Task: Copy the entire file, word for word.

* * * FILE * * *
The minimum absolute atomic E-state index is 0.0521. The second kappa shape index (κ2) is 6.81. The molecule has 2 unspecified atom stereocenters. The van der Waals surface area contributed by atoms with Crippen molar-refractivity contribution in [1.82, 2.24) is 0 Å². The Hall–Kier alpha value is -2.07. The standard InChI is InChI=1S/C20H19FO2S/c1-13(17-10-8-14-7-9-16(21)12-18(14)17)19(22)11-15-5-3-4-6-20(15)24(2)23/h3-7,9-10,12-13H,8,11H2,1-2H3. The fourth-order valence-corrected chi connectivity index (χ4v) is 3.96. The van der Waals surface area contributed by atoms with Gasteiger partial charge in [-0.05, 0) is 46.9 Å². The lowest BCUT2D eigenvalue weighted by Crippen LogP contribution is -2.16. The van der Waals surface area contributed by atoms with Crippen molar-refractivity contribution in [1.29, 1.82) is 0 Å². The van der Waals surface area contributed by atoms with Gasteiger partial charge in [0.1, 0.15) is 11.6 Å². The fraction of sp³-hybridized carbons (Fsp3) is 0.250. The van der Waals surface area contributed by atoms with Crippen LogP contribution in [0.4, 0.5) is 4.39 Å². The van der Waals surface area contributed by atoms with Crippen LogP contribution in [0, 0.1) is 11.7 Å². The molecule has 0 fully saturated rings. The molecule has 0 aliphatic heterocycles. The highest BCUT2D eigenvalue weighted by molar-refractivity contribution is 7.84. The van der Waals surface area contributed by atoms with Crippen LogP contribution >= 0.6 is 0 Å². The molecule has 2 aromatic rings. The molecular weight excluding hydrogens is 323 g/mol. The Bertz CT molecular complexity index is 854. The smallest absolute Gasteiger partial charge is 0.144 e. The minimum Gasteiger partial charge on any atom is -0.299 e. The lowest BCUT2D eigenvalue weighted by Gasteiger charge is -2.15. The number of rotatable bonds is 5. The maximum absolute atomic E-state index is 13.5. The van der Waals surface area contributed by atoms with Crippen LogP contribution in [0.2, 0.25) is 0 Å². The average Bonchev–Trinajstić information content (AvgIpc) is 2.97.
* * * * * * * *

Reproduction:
The minimum absolute atomic E-state index is 0.0521. The second kappa shape index (κ2) is 6.81. The molecule has 2 unspecified atom stereocenters. The van der Waals surface area contributed by atoms with Crippen molar-refractivity contribution in [1.82, 2.24) is 0 Å². The Hall–Kier alpha value is -2.07. The standard InChI is InChI=1S/C20H19FO2S/c1-13(17-10-8-14-7-9-16(21)12-18(14)17)19(22)11-15-5-3-4-6-20(15)24(2)23/h3-7,9-10,12-13H,8,11H2,1-2H3. The fourth-order valence-corrected chi connectivity index (χ4v) is 3.96. The van der Waals surface area contributed by atoms with Gasteiger partial charge in [-0.05, 0) is 46.9 Å². The lowest BCUT2D eigenvalue weighted by Crippen LogP contribution is -2.16. The van der Waals surface area contributed by atoms with Crippen molar-refractivity contribution in [1.29, 1.82) is 0 Å². The van der Waals surface area contributed by atoms with Gasteiger partial charge in [0.1, 0.15) is 11.6 Å². The fraction of sp³-hybridized carbons (Fsp3) is 0.250. The van der Waals surface area contributed by atoms with Crippen LogP contribution in [0.4, 0.5) is 4.39 Å². The van der Waals surface area contributed by atoms with Crippen LogP contribution in [0, 0.1) is 11.7 Å². The molecule has 0 fully saturated rings. The molecule has 0 aliphatic heterocycles. The highest BCUT2D eigenvalue weighted by molar-refractivity contribution is 7.84. The van der Waals surface area contributed by atoms with Crippen LogP contribution >= 0.6 is 0 Å². The molecule has 2 aromatic rings. The molecular weight excluding hydrogens is 323 g/mol. The Bertz CT molecular complexity index is 854. The smallest absolute Gasteiger partial charge is 0.144 e. The minimum Gasteiger partial charge on any atom is -0.299 e. The lowest BCUT2D eigenvalue weighted by Gasteiger charge is -2.15. The number of rotatable bonds is 5. The maximum absolute atomic E-state index is 13.5. The van der Waals surface area contributed by atoms with Crippen LogP contribution in [0.2, 0.25) is 0 Å². The average Bonchev–Trinajstić information content (AvgIpc) is 2.97.